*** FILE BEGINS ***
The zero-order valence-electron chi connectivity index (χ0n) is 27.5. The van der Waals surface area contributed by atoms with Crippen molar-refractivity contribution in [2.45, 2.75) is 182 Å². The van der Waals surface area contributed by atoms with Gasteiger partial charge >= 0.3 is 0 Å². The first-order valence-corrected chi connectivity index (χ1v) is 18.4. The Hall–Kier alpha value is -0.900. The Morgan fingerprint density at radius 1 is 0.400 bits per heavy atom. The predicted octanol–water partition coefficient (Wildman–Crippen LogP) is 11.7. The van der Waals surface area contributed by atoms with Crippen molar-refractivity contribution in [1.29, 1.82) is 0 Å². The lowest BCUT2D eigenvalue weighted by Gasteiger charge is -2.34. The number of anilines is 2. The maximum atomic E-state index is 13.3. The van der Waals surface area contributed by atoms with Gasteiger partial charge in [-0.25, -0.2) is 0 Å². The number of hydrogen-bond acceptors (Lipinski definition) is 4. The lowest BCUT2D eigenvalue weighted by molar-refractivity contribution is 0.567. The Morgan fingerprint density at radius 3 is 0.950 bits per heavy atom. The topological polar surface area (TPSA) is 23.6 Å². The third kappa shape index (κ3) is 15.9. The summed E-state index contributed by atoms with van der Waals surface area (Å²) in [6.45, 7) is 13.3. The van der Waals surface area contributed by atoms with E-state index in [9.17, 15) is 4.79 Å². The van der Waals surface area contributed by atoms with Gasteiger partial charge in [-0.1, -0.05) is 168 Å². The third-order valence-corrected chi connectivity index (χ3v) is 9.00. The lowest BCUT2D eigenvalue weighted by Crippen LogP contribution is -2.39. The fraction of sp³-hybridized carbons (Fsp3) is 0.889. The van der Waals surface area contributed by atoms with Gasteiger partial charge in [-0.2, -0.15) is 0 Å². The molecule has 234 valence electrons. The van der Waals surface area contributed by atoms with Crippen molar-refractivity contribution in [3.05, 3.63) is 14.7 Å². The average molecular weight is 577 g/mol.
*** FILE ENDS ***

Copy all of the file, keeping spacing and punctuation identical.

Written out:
The zero-order valence-electron chi connectivity index (χ0n) is 27.5. The van der Waals surface area contributed by atoms with Crippen molar-refractivity contribution in [2.45, 2.75) is 182 Å². The van der Waals surface area contributed by atoms with Gasteiger partial charge >= 0.3 is 0 Å². The first-order valence-corrected chi connectivity index (χ1v) is 18.4. The Hall–Kier alpha value is -0.900. The Morgan fingerprint density at radius 1 is 0.400 bits per heavy atom. The predicted octanol–water partition coefficient (Wildman–Crippen LogP) is 11.7. The van der Waals surface area contributed by atoms with Crippen molar-refractivity contribution in [1.29, 1.82) is 0 Å². The lowest BCUT2D eigenvalue weighted by Gasteiger charge is -2.34. The number of anilines is 2. The maximum atomic E-state index is 13.3. The van der Waals surface area contributed by atoms with Gasteiger partial charge in [-0.25, -0.2) is 0 Å². The number of hydrogen-bond acceptors (Lipinski definition) is 4. The lowest BCUT2D eigenvalue weighted by molar-refractivity contribution is 0.567. The Morgan fingerprint density at radius 3 is 0.950 bits per heavy atom. The topological polar surface area (TPSA) is 23.6 Å². The third kappa shape index (κ3) is 15.9. The summed E-state index contributed by atoms with van der Waals surface area (Å²) in [6.45, 7) is 13.3. The van der Waals surface area contributed by atoms with E-state index in [9.17, 15) is 4.79 Å². The van der Waals surface area contributed by atoms with Gasteiger partial charge in [-0.1, -0.05) is 168 Å². The third-order valence-corrected chi connectivity index (χ3v) is 9.00. The lowest BCUT2D eigenvalue weighted by Crippen LogP contribution is -2.39. The fraction of sp³-hybridized carbons (Fsp3) is 0.889. The van der Waals surface area contributed by atoms with Gasteiger partial charge in [-0.2, -0.15) is 0 Å². The molecule has 234 valence electrons. The van der Waals surface area contributed by atoms with Crippen molar-refractivity contribution in [3.05, 3.63) is 14.7 Å². The average molecular weight is 577 g/mol.